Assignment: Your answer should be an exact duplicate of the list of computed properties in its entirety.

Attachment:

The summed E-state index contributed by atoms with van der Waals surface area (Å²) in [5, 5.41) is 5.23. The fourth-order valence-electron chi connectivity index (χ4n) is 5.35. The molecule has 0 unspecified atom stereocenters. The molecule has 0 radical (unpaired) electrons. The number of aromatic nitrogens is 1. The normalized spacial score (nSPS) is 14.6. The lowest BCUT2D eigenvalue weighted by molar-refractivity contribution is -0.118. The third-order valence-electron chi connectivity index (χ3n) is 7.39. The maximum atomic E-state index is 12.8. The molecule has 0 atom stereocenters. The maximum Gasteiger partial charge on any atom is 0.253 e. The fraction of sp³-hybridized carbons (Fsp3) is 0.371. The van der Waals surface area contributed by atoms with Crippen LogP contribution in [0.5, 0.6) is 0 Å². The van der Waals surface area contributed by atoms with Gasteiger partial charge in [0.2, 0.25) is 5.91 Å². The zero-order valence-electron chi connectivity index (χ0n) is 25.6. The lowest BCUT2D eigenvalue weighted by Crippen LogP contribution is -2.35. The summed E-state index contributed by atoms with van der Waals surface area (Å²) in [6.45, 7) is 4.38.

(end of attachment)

The summed E-state index contributed by atoms with van der Waals surface area (Å²) in [5, 5.41) is 5.23. The fourth-order valence-electron chi connectivity index (χ4n) is 5.35. The molecule has 0 unspecified atom stereocenters. The molecule has 0 radical (unpaired) electrons. The number of aromatic nitrogens is 1. The normalized spacial score (nSPS) is 14.6. The lowest BCUT2D eigenvalue weighted by molar-refractivity contribution is -0.118. The third-order valence-electron chi connectivity index (χ3n) is 7.39. The maximum atomic E-state index is 12.8. The molecule has 0 atom stereocenters. The maximum Gasteiger partial charge on any atom is 0.253 e. The fraction of sp³-hybridized carbons (Fsp3) is 0.371. The van der Waals surface area contributed by atoms with Crippen LogP contribution in [0.5, 0.6) is 0 Å². The van der Waals surface area contributed by atoms with Gasteiger partial charge in [0.2, 0.25) is 5.91 Å². The zero-order valence-electron chi connectivity index (χ0n) is 25.6. The lowest BCUT2D eigenvalue weighted by Crippen LogP contribution is -2.35. The summed E-state index contributed by atoms with van der Waals surface area (Å²) in [6.45, 7) is 4.38.